APCCC 2022: Is There Still a Role for Radium-223?

(UroToday.com) In the session of the 2022 Advanced Prostate Cancer Consensus Conference focusing on the treatment of patients with metastatic castration-resistant prostate cancer (mCRPC), Dr. Shore discussed the role of radium-223 in the modern treatment armamentarium. Setting the stage for this, he first discussed the evolving landscape of treatment options in mCRPC. Certainly, these treatment options are highly influence but agents that are used earlier in a patient disease trajectory including for metastatic castration-sensitive disease or non-metastatic castration-resistant prostate cancer. However, he noted that real world data have consistently shown that most patients with mCRPC receive fewer than two lines of life-prolonging therapy. Thus, based on both clinical rationale and trial data, we ought to be seeking to administer as many lines of treatment with different mechanisms as possible. In doing so, we can benefit patients by prolonging survival, preserving quality of life, preventing complications, all in the context of their preferences. Further, this approach will reduce emergency department visits, inpatient admissions, and health system costs.

In terms of radium-223 specifically, Dr. Shore described the results of ERA-223 as “setting it back” based on evidence that the combination with abiraterone had an increase risk of fractures. This led to a label restriction by the EMA, and decreased clinical utilization in other jurisdictions. However, there is evidence that chemotherapy may safely be given following radium-223. Thus, it may be rationale to use radium-223 earlier in the process before the development of visceral metastasis, in part given based on evidence that sequencing of novel hormonal agents appears to be generally ineffective. The ongoing PEACE-III trial, using a combination of radium-223 with enzalutamide, will better assess the role of combination therapy.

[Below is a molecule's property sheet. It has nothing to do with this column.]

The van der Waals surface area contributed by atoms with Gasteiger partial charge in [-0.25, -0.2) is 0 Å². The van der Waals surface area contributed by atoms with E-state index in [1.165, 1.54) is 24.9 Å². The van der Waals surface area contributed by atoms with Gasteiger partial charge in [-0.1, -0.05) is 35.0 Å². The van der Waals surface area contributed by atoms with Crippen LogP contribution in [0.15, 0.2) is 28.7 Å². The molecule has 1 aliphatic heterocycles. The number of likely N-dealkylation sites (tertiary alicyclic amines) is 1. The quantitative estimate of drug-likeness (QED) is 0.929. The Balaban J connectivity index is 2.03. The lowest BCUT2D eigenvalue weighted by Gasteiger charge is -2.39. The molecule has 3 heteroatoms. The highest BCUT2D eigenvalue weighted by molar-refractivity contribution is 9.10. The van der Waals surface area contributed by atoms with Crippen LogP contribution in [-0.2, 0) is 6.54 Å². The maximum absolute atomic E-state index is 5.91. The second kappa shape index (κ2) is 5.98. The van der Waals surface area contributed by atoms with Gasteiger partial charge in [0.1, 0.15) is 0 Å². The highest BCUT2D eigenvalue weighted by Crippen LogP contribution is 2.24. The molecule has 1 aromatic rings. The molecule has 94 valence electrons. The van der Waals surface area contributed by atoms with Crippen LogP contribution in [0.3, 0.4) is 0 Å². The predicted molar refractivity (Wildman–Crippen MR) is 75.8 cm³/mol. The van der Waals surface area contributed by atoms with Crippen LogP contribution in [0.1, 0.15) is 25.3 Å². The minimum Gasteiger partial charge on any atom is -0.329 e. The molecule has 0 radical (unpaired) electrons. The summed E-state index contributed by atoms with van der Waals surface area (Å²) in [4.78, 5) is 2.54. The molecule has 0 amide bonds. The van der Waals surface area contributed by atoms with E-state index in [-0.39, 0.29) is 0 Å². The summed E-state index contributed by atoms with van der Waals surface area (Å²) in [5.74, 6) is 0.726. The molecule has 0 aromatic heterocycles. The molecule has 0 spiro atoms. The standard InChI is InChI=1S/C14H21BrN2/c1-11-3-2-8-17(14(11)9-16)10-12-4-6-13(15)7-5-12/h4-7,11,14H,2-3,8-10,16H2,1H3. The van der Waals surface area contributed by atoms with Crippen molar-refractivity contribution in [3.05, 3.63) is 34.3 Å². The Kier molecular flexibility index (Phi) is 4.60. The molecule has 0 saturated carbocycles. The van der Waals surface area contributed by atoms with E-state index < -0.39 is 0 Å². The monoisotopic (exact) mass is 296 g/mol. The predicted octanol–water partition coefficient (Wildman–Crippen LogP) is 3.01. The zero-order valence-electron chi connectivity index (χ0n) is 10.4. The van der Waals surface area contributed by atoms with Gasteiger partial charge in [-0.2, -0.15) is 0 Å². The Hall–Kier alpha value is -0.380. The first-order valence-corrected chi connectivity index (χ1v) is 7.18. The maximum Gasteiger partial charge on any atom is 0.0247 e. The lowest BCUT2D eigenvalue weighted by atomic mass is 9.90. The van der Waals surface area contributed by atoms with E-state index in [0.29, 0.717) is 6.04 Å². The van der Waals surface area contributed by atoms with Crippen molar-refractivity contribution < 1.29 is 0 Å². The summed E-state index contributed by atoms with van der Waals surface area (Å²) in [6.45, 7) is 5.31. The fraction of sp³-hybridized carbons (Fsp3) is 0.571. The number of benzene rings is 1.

Dr. Shore emphasized that there are many clinical factors that support treatment decision making. First among these is to consider prior treatments, with the goal of maximizing the number of novel mechanisms of action. Other patient and disease factors also are highly influential, including whether patients are symptomatic, whether they are fit for chemotherapy, the volume and sites of metastatic disease, and if there is evidence of small cell or neuroendocrine differentiation. Further, genomic and genetic characteristics including whether there is targetable DNA repair mutations and microsatellite instability may help guide treatment choice. Finally, these considerations need to be taken in the context of patient’s comorbidity, quality of life, and patient preference. He further emphasized whether clinical trials are available.

Citing data from the ALSYMPCA trial, Dr. Shore emphasized that there is evidence of benefit both among patients who were chemotherapy-naïve and those following chemotherapy.